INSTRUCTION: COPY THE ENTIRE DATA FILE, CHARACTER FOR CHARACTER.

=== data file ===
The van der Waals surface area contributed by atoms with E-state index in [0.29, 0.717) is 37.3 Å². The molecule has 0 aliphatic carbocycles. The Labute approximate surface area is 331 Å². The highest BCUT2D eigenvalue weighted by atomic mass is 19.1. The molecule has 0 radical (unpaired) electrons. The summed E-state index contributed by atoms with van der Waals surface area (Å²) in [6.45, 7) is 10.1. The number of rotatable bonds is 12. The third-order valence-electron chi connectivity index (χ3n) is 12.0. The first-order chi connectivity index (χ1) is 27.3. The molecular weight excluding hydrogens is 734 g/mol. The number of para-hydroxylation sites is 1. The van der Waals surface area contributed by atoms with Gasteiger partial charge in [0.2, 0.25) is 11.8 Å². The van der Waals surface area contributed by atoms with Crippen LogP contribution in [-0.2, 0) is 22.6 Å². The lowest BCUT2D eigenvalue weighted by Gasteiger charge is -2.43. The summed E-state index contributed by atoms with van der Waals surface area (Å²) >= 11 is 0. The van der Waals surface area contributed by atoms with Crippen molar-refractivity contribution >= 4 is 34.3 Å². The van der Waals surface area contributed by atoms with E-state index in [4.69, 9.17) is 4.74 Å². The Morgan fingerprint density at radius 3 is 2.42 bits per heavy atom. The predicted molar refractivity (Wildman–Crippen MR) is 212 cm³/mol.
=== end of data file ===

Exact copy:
The van der Waals surface area contributed by atoms with E-state index in [0.29, 0.717) is 37.3 Å². The molecule has 0 aliphatic carbocycles. The Labute approximate surface area is 331 Å². The highest BCUT2D eigenvalue weighted by atomic mass is 19.1. The molecule has 0 radical (unpaired) electrons. The summed E-state index contributed by atoms with van der Waals surface area (Å²) in [6.45, 7) is 10.1. The number of rotatable bonds is 12. The third-order valence-electron chi connectivity index (χ3n) is 12.0. The first-order chi connectivity index (χ1) is 27.3. The molecular weight excluding hydrogens is 734 g/mol. The number of para-hydroxylation sites is 1. The van der Waals surface area contributed by atoms with Gasteiger partial charge in [0.2, 0.25) is 11.8 Å². The van der Waals surface area contributed by atoms with Crippen LogP contribution in [-0.2, 0) is 22.6 Å². The lowest BCUT2D eigenvalue weighted by Gasteiger charge is -2.43. The summed E-state index contributed by atoms with van der Waals surface area (Å²) >= 11 is 0. The van der Waals surface area contributed by atoms with Crippen molar-refractivity contribution >= 4 is 34.3 Å². The van der Waals surface area contributed by atoms with E-state index in [4.69, 9.17) is 4.74 Å². The Morgan fingerprint density at radius 3 is 2.42 bits per heavy atom. The predicted molar refractivity (Wildman–Crippen MR) is 212 cm³/mol.